May 12--JEFFERSONVILLE -- The Clark County Board of Aviation Commissioners was offered somewhat of a reprieve Wednesday in its fuel-flow fee lawsuit.
Clark County Superior Court No. 2 Judge Jerry Jacobi ruled the air board could continue to collect fuel fees while the remaining issues in a case against Aircraft Specialists Inc. and its appeal is being decided.
Jacobi previously granted a partial summary judgment in favor of Aircraft Specialists and said during Wednesday's hearing he found there was no reservation clause in the contract to allow the implementation of the fuel-flow fees.
However, he said the partial summary judgment issued is not a final order, unless it's certified. And the interlocutory appeal outlined in his partial summary judgment allowed for an immediate appeal to be filed with the Indiana appeals court.
Several issues remained that Jacobi did not offer a ruling on -- including a claim by the air board that the terms of the lease were breached and that ASI said the suit is frivolous and is requesting $70,900 in fuel-flow fees assessed from May 1 through Feb. 24 be paid back to the Aircraft Specialists if they prevail.
Once the legal paperwork has been filed, a decision by the appeals court is expected to be returned swiftly and it will be the final order.
"This is not anticipated to be a long process," Jacobi said.
The fuel-flow fees are 10 cents on every gallon of gasoline purchased by fixed-based operators, or FBOs, which are required to pay the fees within 30 days of delivery. The air board protested the ruling and said removing the fees would devastate its finances.
"I don't think it would be prudent on anybody's part to terminate that fee," said Board of Aviation Commissioners Attorney Jack Vissing.
There are two FBOs at Clark County Regional Airport -- the second being Honaker Aviation -- and Vissing said if the ruling goes against the air board, Honaker also would no longer be charged the fuel-flow fees.
According to the air board's annual reports for 2009 and 2010, fuel-flow and landing fees generated $76,000 and $116,900, respectively. Totals for the fuel-flow fees alone in the annual report show the airport collected $42,985 in 2009 and $85,000 in 2010. Of the fuel-flow and landing fees collected in 2010, more than $58,600 was generated from Aircraft Specialists.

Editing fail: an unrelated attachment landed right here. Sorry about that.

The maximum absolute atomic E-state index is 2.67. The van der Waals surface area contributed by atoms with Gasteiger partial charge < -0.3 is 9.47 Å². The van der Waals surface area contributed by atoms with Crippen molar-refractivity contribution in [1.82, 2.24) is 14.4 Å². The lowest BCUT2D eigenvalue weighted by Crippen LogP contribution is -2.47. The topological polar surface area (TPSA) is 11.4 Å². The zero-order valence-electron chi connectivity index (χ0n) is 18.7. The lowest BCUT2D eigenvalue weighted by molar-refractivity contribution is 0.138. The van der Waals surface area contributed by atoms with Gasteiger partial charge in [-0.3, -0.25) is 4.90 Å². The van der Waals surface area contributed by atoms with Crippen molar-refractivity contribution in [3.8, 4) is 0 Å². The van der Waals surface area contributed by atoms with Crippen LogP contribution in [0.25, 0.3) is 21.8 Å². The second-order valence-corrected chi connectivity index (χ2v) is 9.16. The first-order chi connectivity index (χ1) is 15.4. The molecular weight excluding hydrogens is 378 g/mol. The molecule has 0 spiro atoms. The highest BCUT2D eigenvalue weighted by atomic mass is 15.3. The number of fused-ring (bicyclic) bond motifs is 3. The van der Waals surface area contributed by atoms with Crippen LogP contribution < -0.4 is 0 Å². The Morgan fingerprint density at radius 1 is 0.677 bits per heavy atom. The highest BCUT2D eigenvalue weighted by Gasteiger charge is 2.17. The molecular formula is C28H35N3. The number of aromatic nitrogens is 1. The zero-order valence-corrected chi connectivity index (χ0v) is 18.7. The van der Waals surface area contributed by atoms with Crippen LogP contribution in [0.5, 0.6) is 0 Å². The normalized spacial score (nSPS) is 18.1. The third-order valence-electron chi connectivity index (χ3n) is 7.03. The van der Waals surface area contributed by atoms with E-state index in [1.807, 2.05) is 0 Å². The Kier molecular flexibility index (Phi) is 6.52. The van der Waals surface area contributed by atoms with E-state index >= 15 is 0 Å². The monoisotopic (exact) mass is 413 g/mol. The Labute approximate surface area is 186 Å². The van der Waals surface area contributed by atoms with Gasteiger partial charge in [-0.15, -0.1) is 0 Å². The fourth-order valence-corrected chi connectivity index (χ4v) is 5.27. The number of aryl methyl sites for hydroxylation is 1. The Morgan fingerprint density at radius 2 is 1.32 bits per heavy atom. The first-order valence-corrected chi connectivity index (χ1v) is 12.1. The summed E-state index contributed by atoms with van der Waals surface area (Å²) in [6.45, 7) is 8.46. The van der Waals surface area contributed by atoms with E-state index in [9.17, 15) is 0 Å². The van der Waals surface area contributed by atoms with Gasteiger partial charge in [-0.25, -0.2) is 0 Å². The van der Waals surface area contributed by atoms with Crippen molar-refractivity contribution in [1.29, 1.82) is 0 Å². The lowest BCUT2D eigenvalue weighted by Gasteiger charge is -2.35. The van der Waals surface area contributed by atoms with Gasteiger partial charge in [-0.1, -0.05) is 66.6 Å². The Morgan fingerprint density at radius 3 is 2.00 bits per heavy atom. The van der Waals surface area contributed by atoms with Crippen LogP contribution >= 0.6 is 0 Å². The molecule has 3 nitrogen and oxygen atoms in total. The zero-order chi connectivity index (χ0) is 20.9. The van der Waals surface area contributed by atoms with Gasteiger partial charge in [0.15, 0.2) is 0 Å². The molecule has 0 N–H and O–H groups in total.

In 2010, the air board reported expenses exceeding $192,600. Subtracting landing and fuel-flow fees from the revenue generated in 2010 -- a total of $227,500 -- the airport would go from a $34,900 surplus to a $50,100 deficit.
"If the air board did not need the money of the fuel-flow fees, we would not have asked for it," Vissing said. "We have no way of replacing this money at this time."
Funding issues for the airport date back even further than the lawsuit, which stretches back to 2005. The original lease agreed to between the airport and Aircraft Specialists came in 1993, which included 11 acres, at a cost $25,000, for a 40-year term.
When the lease was agreed to, Vissing -- who was not the air board's attorney at the time -- said the Clark County Council had a levy that subsidized the airport. He said if the levy were in place today, it would generate $200,000 for the air board.
The funding situation from the county has since changed.
"The council has not even appropriated enough money to match the grants we have coming," Vissing said, referring to a 3.75 percent funding match for Federal Aviation Administration loans.
He said because of the generous leases that are in place for the FBOs, the airport needed another source of revenue and enacted the fuel-flow fees, a common revenue generator for other airports.
"This is what is done everywhere," Vissing said. "This was a way to determine a basic fixed number of revenue that will come in for the airport."
Douglas Bates, the attorney representing Aircraft Specialists, said the company is being charged an additional fee that was not part of the two entities' original contract.
"It would have been our hope the airport would have found legitimate ways to fund their budget and not put it on our backs," he said.
Bates explained that when the contract was signed, Aircraft Specialists reached the long-term deal because it was going to build its own buildings at the airport and make a substantial investment. But then the air board added the fuel-flow fee because its revenue situation changed with the county and it also took a hit because of the poor economy.
"They unilaterally imposed a fee on us," Bates said. "[Aircraft Specialists] agreed to take on some serious risk to locate at that airport. They were willing to do that based on the provisions of the contract."
He defended what some county officials and the attorneys for the air board have described as overly generous leases.
"This is not a sweetheart deal, as [the air board] keeps wanting to say," Bates said. "We took on almost all the risk out there for our operations. We're still paying on those obligations that we have. It's improper to paint ASI as someone who is taking advantage of the situation."
With the decision handed down by Jacobi Wednesday, the attorneys will prepare for a hearing with the court of appeals and he justified offering a partial ruling on the case, which effectively would send the final decision to the court of appeals.
"You will get a final judgment, and you will get a final judgment quicker," Jacobi said.